At the website, a blog post I had written about the Testimonium Flavianum (a mention of Jesus in the writings of the ancient Jewish historian, Jospehus) was re-posted there. It originally appeared on my personal blog. In the comment section under the blog, several people there questioned the reliability of my post based on my credentials.

To clear the air on this subject, my degree is in visual communications and marketing. I am not a scholar of Greek, early Roman history, or anything else. I am just a “lay person” with a deep interest in the beginnings of Christianity and the surrounding cultures of the time. That said; I generally post on information I have gathered from people who are scholars and experts in those fields, and I usually go out of my way to provide references so people know I am not pulling what I write out of thin air. In fact, more often than not, I try to provide references from non-Christian scholarly sources to avoid being accused of confirmation bias.

Apparently, in my post about Josephus and the authenticity of his mention of Jesus in Antiquities, I did not provide sufficient references. One person responded:

My issue with this article is that it asks us to take Mr. Sorensen at his word when states that this or that is the “scholarly consensus.” Why should we? He has no academic credentials pertaining to the field of study in question. He is employed by Catholic Answers, an unscholarly and even contra-scholarly website.

The claim that Catholic Answers is un-scholarly is unfair and not true. Many of our contributors are experts in their fields, and they write for us in our magazine or discuss issues in those fields on our radio program.

As to my own credentials, the question is fair. This is what I wrote about the Testimonium Flavianum in the original piece:

The majority of scholars of early Judaism and experts on the writings of Josephus believe this was likely touched-up by Christian scribes at a later time. Instead, the passage probably read like this:

“Now, there was about this time Jesus, a wise man; for he was a doer of wonderful works, a teacher of such men as receive the truth with pleasure. He drew over to him both many of the Jews and many of the Gentiles. And when Pilate, at the suggestion of the principle men among us, had condemned him to the cross, those that loved him at the first ceased not so to do; and the race of Christians, so named from him, are not extinct even now.” (J. Klausner,Jesus of Nazareth, pg 55)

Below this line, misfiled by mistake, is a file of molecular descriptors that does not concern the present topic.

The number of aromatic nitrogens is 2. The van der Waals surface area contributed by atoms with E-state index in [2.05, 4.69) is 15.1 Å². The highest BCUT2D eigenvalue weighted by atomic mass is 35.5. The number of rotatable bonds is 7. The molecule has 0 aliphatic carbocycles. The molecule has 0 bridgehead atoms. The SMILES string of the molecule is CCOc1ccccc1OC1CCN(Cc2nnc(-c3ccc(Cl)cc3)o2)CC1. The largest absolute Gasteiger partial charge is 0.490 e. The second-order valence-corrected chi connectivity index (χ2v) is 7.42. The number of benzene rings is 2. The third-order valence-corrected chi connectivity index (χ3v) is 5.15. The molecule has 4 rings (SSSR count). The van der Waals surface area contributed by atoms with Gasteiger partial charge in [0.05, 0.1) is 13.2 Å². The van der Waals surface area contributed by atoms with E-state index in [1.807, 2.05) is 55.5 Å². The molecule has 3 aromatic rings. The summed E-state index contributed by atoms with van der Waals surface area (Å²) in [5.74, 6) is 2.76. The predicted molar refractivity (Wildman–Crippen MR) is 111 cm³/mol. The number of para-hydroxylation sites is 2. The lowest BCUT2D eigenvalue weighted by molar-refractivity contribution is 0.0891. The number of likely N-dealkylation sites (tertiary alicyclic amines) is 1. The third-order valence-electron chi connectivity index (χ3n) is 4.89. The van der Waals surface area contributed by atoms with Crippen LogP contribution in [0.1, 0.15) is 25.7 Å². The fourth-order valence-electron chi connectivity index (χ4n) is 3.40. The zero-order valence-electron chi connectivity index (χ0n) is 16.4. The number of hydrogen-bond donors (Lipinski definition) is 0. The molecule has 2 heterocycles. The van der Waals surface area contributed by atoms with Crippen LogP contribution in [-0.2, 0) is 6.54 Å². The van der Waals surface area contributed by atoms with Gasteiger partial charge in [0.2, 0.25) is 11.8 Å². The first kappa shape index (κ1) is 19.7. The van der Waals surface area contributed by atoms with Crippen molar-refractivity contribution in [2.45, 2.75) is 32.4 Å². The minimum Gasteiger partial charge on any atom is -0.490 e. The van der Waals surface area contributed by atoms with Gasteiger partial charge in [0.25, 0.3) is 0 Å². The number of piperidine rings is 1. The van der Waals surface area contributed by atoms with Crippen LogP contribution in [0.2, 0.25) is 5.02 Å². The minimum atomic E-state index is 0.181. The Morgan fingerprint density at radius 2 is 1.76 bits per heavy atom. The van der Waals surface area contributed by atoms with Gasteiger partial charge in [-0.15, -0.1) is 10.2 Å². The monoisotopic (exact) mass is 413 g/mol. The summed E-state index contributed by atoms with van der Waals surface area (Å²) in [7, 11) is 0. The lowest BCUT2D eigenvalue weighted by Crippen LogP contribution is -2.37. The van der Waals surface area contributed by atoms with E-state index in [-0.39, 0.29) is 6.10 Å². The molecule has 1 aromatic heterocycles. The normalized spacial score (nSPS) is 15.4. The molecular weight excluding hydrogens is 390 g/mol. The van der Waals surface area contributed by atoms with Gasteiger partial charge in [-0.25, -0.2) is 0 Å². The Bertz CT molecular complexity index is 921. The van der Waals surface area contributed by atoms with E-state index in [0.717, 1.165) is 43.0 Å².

I didn’t come up with this myself. It’s something I have read from a number of scholars. In fact Professor Bart Ehrman (a popular self-professed agnostic with atheist leanings) wrote the same thing in his book, Did Jesus Exist?:

The Majority of scholars of early Judaism and experts on Josephus think that it was the former—that one or more Christian scribes “touched up” the passage a bit. If one takes out the obviously Christian comments, the passage may have been rather innocuous, reading something like this:

At this time there appeared Jesus, a wise man. He was a doer of startling deeds, a teacher of people who receive truth with pleasure. And he gained a following both among many Jews and among many of Greek origin. When Pilate, because of an accusation made by the leading men among us, condemned him to the cross, those who had loved him previously did not cease to do so. And until this very day the tribe of Christians, named after him, has not died out.

If this is the original form of the passage, then Josephus had some solid historical information about Jesus’s life: Jesus was known for his wisdom and teaching; he was thought to have done remarkable deeds; he had numerous followers; he was condemned to be crucified by Pontius Pilate because of Jewish accusations brought against him; and he continued to have followers among the Christians after his death.

Professor Ehrman is just one example.  There are others. It’s the opinion of the vast majority of scholars that there exists in the Testimonium Flavianum a core nucleus of text to which later interpolations were added. This is nothing new or controversial, and it is primarily what I wanted to convey to other Catholics should they encounter the claim that the entire passage from Josephus is a  forgery. This generally comes from mythicists like Dan Barker, who I quoted in the article as an example.

One last point; I think it’s slightly over-the-top to expect short blog posts to act as exhaustive scholarly treatments on any subject, even when they’re written by actual scholars.